Before the #CureFA Mission
Happy New Year to all of you! I hope 2018 has been treating you well so far and that you’re working toward your new set of goals (or existing ones). One of my goals every year, much like many of my peers, is to raise awareness for Friedreich’s ataxia.
Since I started writing this column, I’ve noticed an increase in my followers on social media and with those who privately message me. It’s a strange feeling and I am truly amazed by the audience size of my column. To be honest, I never thought people would genuinely care about anything I had to say, but I guess that wasn’t the case. Because I am often asked about my life before FA and the origins of my personality, I thought it would be interesting to share that in the column so that folks can see who I was before my #cureFA mission.
I was born and raised in a small port town in Los Angeles, California, in a huge Italian and Irish family. I’ve always had close relationships with most of my family and that’s something I later learned to cherish. Fishing with my grandpa taught me how to care for boats and to chase a sunrise. He taught me everything, from how to take care of fishing equipment properly to slow dancing to oldies music out on the water.
Cooking with the women in my family started from diapers, which graduated to learning how to make my own pasta sauce at the age of 12. Ha! Preparing any kind of dish or having friends over for dinner is something I look forward to. I love to be able to give someone joy, comfort, and warmth from something I put my passion into. Cooking is one thing I will hold onto as long as I can until my progression takes that away, too.
As a kid, I played softball and soccer for years and went to summer and winter camp every year from 7 to 17 years old (I returned last year). I enjoyed writing short non-fiction stories and songs for fun and falling in love with every boy in sight. It was only my brother and me, so I never learned about makeup or how to do my hair until I was older — my mom was a complete tomboy growing up so she didn’t know, either.
Being a tomboy for my entire childhood is partly the reason I am an absolute sports fanatic. Growing up, my brother and my father raised me as a Lakers, Dodgers, and Rams fan. That’s the relationship we had — sports. We bonded over Kobe Bryant talk and potential trades while I bonded with my mom over shopping or running errands together. My love of watching basketball is what made me decide to pursue a future in sales and marketing at the NBA, or to be a season ticket representative. The fans, the energy in the arena during games, and my love for the game solidified that choice.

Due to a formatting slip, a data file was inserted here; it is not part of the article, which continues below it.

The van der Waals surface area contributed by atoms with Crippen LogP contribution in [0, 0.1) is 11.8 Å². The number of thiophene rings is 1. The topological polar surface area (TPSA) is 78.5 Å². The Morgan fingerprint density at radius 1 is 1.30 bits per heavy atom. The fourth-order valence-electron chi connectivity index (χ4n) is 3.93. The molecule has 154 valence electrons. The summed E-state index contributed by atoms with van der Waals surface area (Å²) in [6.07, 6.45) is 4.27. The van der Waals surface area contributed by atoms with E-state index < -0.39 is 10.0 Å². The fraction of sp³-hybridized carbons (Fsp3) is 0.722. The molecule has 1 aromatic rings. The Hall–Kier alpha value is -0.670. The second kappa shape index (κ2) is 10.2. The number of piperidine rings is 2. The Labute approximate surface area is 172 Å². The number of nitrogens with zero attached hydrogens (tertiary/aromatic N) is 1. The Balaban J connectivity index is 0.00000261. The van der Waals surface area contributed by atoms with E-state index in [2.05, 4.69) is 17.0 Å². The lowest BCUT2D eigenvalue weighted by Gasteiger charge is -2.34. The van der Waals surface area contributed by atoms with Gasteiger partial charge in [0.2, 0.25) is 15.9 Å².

I attended college at Arizona State University in Tempe, Arizona, where I graduated with a bachelor’s degree in communication. It was the best four-year experience ever, and I am extremely lucky I got to experience college, carefree of health problems. It wasn’t until my junior year in college that I started to notice my body wasn’t cooperating with my brain. I noticed climbing up and down stairs was almost impossible without holding onto the railing or someone’s arm. That’s where my diagnosis journey began. I was diagnosed three years ago at 22.
A lot of my followers are people who have known me for years. That being said, I know who I was: The bad attitude and negativity I held, the poor decisions and actions I constantly repeated. I burned bridges and was selfish — I wasn’t nice and was mostly immature. But the magnitude of something as life-changing as Friedreich’s ataxia is just that — life-changing. I can’t begin to explain how small my usual “problems” become when it seems that my mortality is dangling right in front of me. Watching your body essentially deteriorate in front of your eyes is bound to make you change mentally, in some capacity. My personal change just happened to be drastic.
At the end of the day, I just want people to understand where I’m coming from, whether you’ve known me for years or we just met. I’m on a similar journey with a lot of you reading this in raising awareness. We just took different paths to get here.
Friedreich’s Ataxia News is strictly a news and information website about the disease. It does not provide medical advice, diagnosis or treatment. This content is not intended to be a substitute for professional medical advice, diagnosis, or treatment. Always seek the advice of your physician or another qualified health provider with any questions you may have regarding a medical condition. Never disregard professional medical advice or delay in seeking it because of something you have read on this website.